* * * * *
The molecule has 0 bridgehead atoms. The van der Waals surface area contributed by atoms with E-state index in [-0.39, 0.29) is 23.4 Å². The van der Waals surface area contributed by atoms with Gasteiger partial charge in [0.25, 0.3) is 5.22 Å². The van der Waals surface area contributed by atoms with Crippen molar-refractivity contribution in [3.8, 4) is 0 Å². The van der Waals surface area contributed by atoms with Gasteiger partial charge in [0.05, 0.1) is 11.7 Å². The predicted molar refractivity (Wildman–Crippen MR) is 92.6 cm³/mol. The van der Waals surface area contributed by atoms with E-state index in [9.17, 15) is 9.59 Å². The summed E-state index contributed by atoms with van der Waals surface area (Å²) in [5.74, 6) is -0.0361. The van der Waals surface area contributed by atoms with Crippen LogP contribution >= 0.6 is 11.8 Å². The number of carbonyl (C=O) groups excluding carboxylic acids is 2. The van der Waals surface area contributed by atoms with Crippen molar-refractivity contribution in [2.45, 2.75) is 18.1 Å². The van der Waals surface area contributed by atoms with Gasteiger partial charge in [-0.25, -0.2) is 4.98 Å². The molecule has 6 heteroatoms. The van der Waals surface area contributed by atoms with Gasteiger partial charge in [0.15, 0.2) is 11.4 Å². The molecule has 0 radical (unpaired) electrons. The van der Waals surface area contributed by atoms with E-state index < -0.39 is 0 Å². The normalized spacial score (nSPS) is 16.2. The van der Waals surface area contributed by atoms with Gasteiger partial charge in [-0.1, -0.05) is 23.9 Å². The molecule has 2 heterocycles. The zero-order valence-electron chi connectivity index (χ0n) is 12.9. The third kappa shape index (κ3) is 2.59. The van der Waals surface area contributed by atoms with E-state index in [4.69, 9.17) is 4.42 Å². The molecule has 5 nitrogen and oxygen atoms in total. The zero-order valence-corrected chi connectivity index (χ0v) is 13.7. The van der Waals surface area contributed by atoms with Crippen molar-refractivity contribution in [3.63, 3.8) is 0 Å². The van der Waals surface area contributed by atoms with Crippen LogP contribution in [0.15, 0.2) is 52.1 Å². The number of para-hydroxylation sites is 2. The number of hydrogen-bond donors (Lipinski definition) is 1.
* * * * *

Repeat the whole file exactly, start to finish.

The molecule has 0 bridgehead atoms. The van der Waals surface area contributed by atoms with E-state index in [-0.39, 0.29) is 23.4 Å². The van der Waals surface area contributed by atoms with Gasteiger partial charge in [0.25, 0.3) is 5.22 Å². The van der Waals surface area contributed by atoms with Crippen molar-refractivity contribution in [3.8, 4) is 0 Å². The van der Waals surface area contributed by atoms with Gasteiger partial charge in [0.05, 0.1) is 11.7 Å². The predicted molar refractivity (Wildman–Crippen MR) is 92.6 cm³/mol. The van der Waals surface area contributed by atoms with E-state index in [9.17, 15) is 9.59 Å². The summed E-state index contributed by atoms with van der Waals surface area (Å²) in [5.74, 6) is -0.0361. The van der Waals surface area contributed by atoms with Crippen LogP contribution >= 0.6 is 11.8 Å². The number of carbonyl (C=O) groups excluding carboxylic acids is 2. The van der Waals surface area contributed by atoms with Crippen molar-refractivity contribution in [2.45, 2.75) is 18.1 Å². The van der Waals surface area contributed by atoms with Gasteiger partial charge in [-0.25, -0.2) is 4.98 Å². The molecule has 6 heteroatoms. The van der Waals surface area contributed by atoms with Gasteiger partial charge in [0.15, 0.2) is 11.4 Å². The molecule has 0 radical (unpaired) electrons. The van der Waals surface area contributed by atoms with E-state index < -0.39 is 0 Å². The normalized spacial score (nSPS) is 16.2. The van der Waals surface area contributed by atoms with Gasteiger partial charge in [-0.1, -0.05) is 23.9 Å². The molecule has 2 heterocycles. The zero-order valence-electron chi connectivity index (χ0n) is 12.9. The third kappa shape index (κ3) is 2.59. The van der Waals surface area contributed by atoms with E-state index in [4.69, 9.17) is 4.42 Å². The molecule has 5 nitrogen and oxygen atoms in total. The zero-order valence-corrected chi connectivity index (χ0v) is 13.7. The van der Waals surface area contributed by atoms with Crippen molar-refractivity contribution in [3.63, 3.8) is 0 Å². The van der Waals surface area contributed by atoms with Crippen LogP contribution in [0.15, 0.2) is 52.1 Å². The number of para-hydroxylation sites is 2. The number of hydrogen-bond donors (Lipinski definition) is 1.